Drugs known to cause acute kidney injury.
Prerenal failure
Non-steroid anti-inflammatory drugs, angiotensin converting enzyme, cyclosporine A, norepinephrine, antiogensin-2 receptor antagonists, diuretics, interleukins, cocaine, mitomycin C, tacrolimus, estrogen, quinine.
Acute tubular
Antibiotics: aminoglycosides, cephalosporins, Amphotericin B, rifampicin, vancomycin, foscarnet, pentamidine, Non-steroid anti-inflammatory drugs, glaphenin, contrast media, acetaminophen, cyclosporine A, cisplatin, IV immunoglobulin, dextran, maltose, sucrose, mannitol, heavy metals
Acute interstitial nephritis
Antibiotics: ciprofloxacin, methicillin, penicillin G, ampicillin, cephalosporins, oxacillins, rifampicin. Non-steroid anti-inflammatory, glaphenin, acetylsalicylic acid (ASA), fenoprofen, naproxen, phenylbutazone, piroxicam, tolmetin, zomepirac, contrast media, sulphonamides, thiazides, phenytoin, furosemide, allopurinol, cimetidine, omeprazole, phenindione, zomeporic
Tubular obstruction
Sulfonamides, methotrexate, methoxyflurane, glaphenin, triameterene, acyclovir, ethylene glycol, protease inhibitors
Hypersensitivity angitis
Pencillin G, ampicillin, sulphonamides
Thrombotic microangiopathy
Mitomycin C, cyclosporine A, oral contraceptivesAdapted with permission from reference [1]. Table 6: Common biological nephrotoxics produced by animals
Biologic nephrotoxins
Phospholipase A2, myotoxins, Procoagulant-activating factors V and X
Sphingomyelinase D, neurotoxins
Melittin, phospholipase A2, Mast-cell Degranulation protein
Antigen 5, mastroparans
Murines animal (carp, jellyfish, sea anemone)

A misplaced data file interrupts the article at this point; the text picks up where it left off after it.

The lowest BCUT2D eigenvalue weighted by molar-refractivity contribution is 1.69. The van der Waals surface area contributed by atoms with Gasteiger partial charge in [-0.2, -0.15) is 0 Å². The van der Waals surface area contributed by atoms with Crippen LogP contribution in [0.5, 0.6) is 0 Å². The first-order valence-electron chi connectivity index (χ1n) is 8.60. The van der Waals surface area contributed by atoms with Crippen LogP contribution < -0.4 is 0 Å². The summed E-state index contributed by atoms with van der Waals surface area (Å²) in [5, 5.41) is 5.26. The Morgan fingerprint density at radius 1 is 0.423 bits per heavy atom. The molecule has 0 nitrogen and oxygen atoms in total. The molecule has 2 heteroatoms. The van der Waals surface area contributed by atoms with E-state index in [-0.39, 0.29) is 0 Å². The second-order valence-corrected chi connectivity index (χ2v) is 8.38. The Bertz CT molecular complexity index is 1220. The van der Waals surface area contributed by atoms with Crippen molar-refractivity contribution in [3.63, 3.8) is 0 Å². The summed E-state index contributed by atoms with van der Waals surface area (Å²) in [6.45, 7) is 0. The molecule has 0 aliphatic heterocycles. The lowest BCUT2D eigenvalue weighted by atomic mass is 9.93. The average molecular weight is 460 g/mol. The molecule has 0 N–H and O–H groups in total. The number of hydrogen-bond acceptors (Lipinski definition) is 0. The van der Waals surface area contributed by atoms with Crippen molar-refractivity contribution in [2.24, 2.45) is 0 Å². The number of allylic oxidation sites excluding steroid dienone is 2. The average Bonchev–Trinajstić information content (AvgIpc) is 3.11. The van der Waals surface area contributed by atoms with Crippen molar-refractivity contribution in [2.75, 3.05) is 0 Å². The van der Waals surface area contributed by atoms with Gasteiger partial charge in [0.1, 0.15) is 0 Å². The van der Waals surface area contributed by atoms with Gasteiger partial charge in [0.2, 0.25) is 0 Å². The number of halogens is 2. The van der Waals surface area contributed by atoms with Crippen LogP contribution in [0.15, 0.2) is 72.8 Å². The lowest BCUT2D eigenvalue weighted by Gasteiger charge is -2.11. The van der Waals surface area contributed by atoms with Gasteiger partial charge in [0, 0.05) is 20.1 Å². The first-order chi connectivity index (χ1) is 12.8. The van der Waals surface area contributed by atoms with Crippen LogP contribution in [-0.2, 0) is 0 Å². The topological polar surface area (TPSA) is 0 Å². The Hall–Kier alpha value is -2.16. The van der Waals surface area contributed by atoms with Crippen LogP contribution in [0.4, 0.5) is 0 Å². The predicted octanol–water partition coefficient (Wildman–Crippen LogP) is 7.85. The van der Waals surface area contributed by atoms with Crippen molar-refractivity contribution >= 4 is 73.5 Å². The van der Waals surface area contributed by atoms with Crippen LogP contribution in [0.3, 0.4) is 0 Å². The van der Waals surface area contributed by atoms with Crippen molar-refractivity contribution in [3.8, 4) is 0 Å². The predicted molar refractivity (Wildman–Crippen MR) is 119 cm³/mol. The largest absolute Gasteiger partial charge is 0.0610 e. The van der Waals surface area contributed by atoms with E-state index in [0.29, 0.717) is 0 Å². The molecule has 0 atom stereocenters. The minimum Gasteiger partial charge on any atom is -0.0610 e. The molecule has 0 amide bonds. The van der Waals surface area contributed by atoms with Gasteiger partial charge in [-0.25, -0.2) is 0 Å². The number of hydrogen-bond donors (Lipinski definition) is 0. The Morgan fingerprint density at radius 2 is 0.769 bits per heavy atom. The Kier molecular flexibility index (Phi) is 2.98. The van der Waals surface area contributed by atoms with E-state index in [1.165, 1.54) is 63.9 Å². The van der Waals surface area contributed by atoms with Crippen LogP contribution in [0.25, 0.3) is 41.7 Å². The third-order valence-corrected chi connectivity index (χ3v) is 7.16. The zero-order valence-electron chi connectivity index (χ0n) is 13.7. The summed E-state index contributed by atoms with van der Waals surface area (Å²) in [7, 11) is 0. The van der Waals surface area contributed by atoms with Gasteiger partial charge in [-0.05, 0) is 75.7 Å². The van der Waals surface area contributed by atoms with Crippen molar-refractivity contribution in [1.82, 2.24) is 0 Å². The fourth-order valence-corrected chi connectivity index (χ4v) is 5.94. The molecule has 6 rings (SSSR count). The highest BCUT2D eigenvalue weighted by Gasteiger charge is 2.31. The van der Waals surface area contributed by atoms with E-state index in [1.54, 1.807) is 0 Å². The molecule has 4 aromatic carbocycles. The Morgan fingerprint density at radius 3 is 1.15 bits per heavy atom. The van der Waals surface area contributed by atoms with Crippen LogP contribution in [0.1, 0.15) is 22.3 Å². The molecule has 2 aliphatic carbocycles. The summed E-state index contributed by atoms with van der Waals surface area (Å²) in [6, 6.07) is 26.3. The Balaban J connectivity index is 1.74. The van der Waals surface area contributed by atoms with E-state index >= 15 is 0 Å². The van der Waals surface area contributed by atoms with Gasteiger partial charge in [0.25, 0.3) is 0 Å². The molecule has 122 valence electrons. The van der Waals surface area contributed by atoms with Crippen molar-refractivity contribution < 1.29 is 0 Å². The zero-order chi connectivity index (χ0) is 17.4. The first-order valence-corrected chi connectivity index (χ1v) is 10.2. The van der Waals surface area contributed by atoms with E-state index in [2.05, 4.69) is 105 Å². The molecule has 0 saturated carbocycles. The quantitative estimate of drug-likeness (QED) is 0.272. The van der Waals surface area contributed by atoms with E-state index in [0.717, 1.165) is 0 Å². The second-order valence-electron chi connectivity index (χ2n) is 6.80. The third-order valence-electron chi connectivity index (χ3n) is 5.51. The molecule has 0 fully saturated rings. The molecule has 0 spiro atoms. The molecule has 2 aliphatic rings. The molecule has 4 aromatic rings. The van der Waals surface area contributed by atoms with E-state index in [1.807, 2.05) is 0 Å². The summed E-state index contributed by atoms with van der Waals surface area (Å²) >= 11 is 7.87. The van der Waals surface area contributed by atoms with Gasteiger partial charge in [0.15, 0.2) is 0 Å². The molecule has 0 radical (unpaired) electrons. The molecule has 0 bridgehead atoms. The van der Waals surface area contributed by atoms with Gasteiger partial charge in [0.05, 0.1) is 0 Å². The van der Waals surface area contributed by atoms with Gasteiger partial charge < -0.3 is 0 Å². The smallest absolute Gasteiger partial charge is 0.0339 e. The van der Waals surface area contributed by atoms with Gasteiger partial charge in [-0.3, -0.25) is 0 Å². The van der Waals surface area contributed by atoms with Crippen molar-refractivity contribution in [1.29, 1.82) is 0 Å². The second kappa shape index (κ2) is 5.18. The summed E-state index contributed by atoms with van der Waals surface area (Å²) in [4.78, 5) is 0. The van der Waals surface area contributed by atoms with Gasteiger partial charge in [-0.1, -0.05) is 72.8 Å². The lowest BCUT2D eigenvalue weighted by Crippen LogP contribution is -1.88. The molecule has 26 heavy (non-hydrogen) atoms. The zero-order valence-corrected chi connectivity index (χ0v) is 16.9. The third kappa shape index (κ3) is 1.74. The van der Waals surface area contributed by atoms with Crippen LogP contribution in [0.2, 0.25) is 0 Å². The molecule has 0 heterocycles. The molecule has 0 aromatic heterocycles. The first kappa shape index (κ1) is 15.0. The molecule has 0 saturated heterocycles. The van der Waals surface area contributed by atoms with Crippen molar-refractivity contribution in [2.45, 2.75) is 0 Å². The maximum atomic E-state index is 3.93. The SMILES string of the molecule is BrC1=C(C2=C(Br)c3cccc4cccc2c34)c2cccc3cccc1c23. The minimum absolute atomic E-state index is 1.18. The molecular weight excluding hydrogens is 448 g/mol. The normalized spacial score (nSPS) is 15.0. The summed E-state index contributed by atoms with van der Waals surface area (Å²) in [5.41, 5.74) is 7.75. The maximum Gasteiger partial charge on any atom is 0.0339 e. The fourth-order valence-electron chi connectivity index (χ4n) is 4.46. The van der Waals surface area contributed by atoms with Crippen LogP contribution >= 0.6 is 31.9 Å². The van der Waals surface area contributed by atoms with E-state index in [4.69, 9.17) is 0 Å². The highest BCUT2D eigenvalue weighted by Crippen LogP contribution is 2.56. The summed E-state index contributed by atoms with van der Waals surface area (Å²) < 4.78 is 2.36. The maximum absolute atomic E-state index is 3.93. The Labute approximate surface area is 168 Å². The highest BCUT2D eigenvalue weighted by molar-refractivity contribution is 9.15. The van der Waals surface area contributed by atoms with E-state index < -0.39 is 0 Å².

Ichthyogallotoxin, cyprinolModified by Chisney and Jones [Reproduced with permission from 1]. Children with AKI caused by nephrotoxic agents have a significant risk for development of chronic kidney disease. Although drugs are an infrequent cause of AKI in children in the general population, drugs and hypoxia are the leading cause of hospital-acquired AKI, with significant morbidity and mortality. The judicious use of nephrotoxic drugs and their combinations, together with adequate hydration, are still the most important measures to take in minimising nephrotoxicity. Haemolysis and rhadomyolysis from any cause can result in sufficient hemoglobinuria or myoglobinuria to induce tubular injury and precipitate AKI. The mechanisms of AKI are complex but may be related to vasodilation, precipitation of the pigments in the tubular lumen, and/or haeme-protein-included oxidant stress [27]. Uric acid nephropathy and tumour lysis syndrome are most common in children with acute lymphocytic leukaemia and B-cell lymphoma [39]. The pathogenesis of uric acid nephropathy is complex but a potentially important mechanism of injury is related to the precipitation of crystals in the renal tubules leading to obstruction of urine flow and in the renal microvasculature, obstructing urinary blood flow severely [39,40]. AKI during tumour lysis syndrome can also result from extreme hyperphosphataemia from rapid breakdown of tumour cells and the precipitation of calcium phosphate crystals [28]. In children with AKI due to acute interstitial nephritis, the clinical features include rash, fever, althralgias, eosinophilia, and pyuria with or without eosinophiluria. Acute interstitial nephritis is most often due to a reaction to a drug but may be idiopathic. Withdrawal of the offending agent together with corticosteroid therapy may aid in improving renal function. Any form of glomerulonephritis, including rapidly progressive glomerulonephritis, can progress to AKI. Whilst post-infectious glomerulonephritides are less likely to progress to chronic kidney disease, the other forms of glomerulonephritis presenting with AKI may progress to chronic kidney disease, with or without treatment. Clinical features include hypertension, oedema, haematuria, and a rapidly using blood urea nitrogen and serum creatinine. Since therapy is largely dependent on biopsy findings in rapidly progressive glomerulonephritis, a biopsy should be performed early in the course of the disease [3]. Cortical necrosis as a cause of AKI is most common in neonates and presents with microscopic haematuria, oliguria, hypertension, and elevated levels of blood urea nitrogen and creatinine. Thrombocytopenia may also be present due to microvascular injury. As the disease progresses, ultrasound may show decreased kidney size due to atrophy. Children with cortical necrosis may partially recover or not at all. Haemolytic uremic syndrome in older children may lead to cortical necrosis with substantial morbidity and mortality [29]. Post renal AKI arising from obstruction of the urinary tract occurs if there is obstruction in a solitary kidney, if it involves the ureters bilaterally, or if there is urethral obstruction. In unilateral obstruction, the rise in serum creatinine levels may not be apparent due to intact contralateral renal function. Although the serum creatinine may remain low with unilateral obstruction, significant loss of glomerular filtration occurs, and patients develop progressive loss of glomerular filtration if the obstruction is not relieved [3]. Patients who develop anuria typically have obstruction at the level of the bladder or downstream to it.